I keep remembering things so I’ll add to this post as they re-emerge in my brain. Similar posts can be found under the RadTips tag.
Some other questions which have come up are of the following type:
How would you perform an OM30 on an uncooperative patient?
Now, I’m something of a pedant, I’ll freely admit that, so when I was asked this, I answered with two questions: how uncooperative are they, and why are they uncooperative? Personally, I don’t think that you can answer the question without knowing this information. Are they drunk? Aggressive? Confused? Suffering from dementia? Drunks can sometimes be reasoned with, as can aggressive patients (in my experience, a new face can sometimes be all it takes to reason with an unfriendly patient) but if they are suffering from neurological problems which they cannot control then you’re probably out of luck (and if they’re suffering from neuro problems due to head trauma then they should probably be going to CT anyway; their facial injuries can be assessed that way). Inappropriate or excessive movement which cannot be prevented is bad; if there’s no chance of getting a diagnostic quality image (the whole point of the damn process) then don’t waste your time. But why are they unable to keep still? Have they been sent round to radiology before having analgaesics? If so, don’t be afraid to send them back! If that was your mum with a facial bone injury, would you be happy for her to press her face up against a cassette without painkillers?
These questions apply to any “uncooperative patient” scenario; before going into robot-mode and rattling through the positioning, make it clear that you would not perform the examination unless you genuinely think you can get a diagnostic quality image. Don’t be afraid to send a patient back for analgaesics, sedation, or even just a coffee to sober up. And never ever put yourself in a position where you feel threatened by a patient.
It’s 2am, you’re working alone when you get a bleep for a trauma series, a NICU portable, and a femoral nailing in theatre. What do you do?
Once you’re done panicking, ring theatre, and tell them you’ll be there after the trauma series. Ask NICU what it’s for, explain the situation and ask if they can wait. It’s probably for NG tube placement, so as long as they don’t desperately need to feed them, they can hold off for a little while. The point of this question is to show both initiative and reasoning; it’s not necessarily about getting the answer right (although you probably ought to) more about proving you’re capable of thinking clearly under pressure. Practically, the trauma series comes first, this should be obvious. The patient’s life is at risk, they are the most urgent in the queue. Theatre is next; this isn’t a planned elective, it’s a trauma call and they can’t do it without imaging. They can, however, prep the patient etc while you finish the trauma series as long as they know that’s what you’re doing. Then, once you’ve got your breath back, trot off up to NICU and see if the feeding tube is in the right place.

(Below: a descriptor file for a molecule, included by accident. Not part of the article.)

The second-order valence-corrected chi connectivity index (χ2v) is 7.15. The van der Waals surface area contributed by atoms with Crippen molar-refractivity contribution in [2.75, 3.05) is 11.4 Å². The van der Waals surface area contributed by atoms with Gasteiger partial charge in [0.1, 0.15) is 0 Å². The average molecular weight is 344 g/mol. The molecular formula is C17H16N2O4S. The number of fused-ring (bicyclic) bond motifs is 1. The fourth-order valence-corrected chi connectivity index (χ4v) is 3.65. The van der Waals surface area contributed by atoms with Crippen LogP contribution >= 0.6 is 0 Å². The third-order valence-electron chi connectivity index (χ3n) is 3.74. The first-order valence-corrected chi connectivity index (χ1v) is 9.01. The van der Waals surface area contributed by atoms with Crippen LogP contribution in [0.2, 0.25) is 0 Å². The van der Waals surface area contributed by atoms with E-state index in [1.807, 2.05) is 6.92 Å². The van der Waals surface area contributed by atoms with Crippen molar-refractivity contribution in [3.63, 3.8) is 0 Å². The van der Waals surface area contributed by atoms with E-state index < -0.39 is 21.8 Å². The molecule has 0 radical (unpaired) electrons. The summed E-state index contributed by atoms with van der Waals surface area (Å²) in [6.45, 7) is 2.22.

The point is, the trauma patient has unknown injuries which could kill them; the theatre patient’s injuries are known, but serious and need treating immediately; and the NICU baby is being constantly monitored and unlikely to starve in the time it takes you to get to them. You need to not only show your reasoning with this, but also demonstrate your communication skills; it’s pointless getting the order right but then fail by not telling theatre or NICU what you’re up to.
Sometimes they like to hit you with something crazy like trauma theatre, #NOF, and a pile up on the motorway- 6 patients with injuries varying from #wrists to c-spine- ambulances are on their way. I’ve never had this in an interview, but my answer would be:
- Call 2nd cover and ask them to come in. Tell them to avoid the motorway!
- Tell trauma theatre what’s happening and that another radiographer is coming in.
- Tell A&E that I’m currently on my own, but that cover is on its way.
- Ask the A&E referrers to send the patients in priority order.
- Get the #NOF done if possible while the ambulances are still en route, if that’s impossible, send the patient back to A&E where they’ll be more comfortable. They can sleep and have access to analgaesics if necessary; their injury isn’t life threatening, and their comfort is paramount.
- Send the 2nd radiographer to theatre when they arrive.
- Explain the situation to the porters so that they’re able to help.
- Let A&E make the decisions and prioritise your patients, and examine them accordingly.
- Ask the 2nd radiographer to assist when they’re done in theatre.
- Get the #NOF done (if it wasn’t done earlier) once the serious injuries have been examined.
This is a similar concept to the previous question: it’s all about communication. Speak to theatre, A&E, 2nd cover, porters, etc etc. If you explain why you can’t be in theatre right away they won’t be thrilled, but at least they’ll know why. Instead of letting the A&E referrals line up, get them to send them to you in an order of their choosing; they know best.
I’d love to hear some opinions on answering these scenarios; would you say something different? These are heavily based on my (very limited) experience, so I’d be really interested in any new input.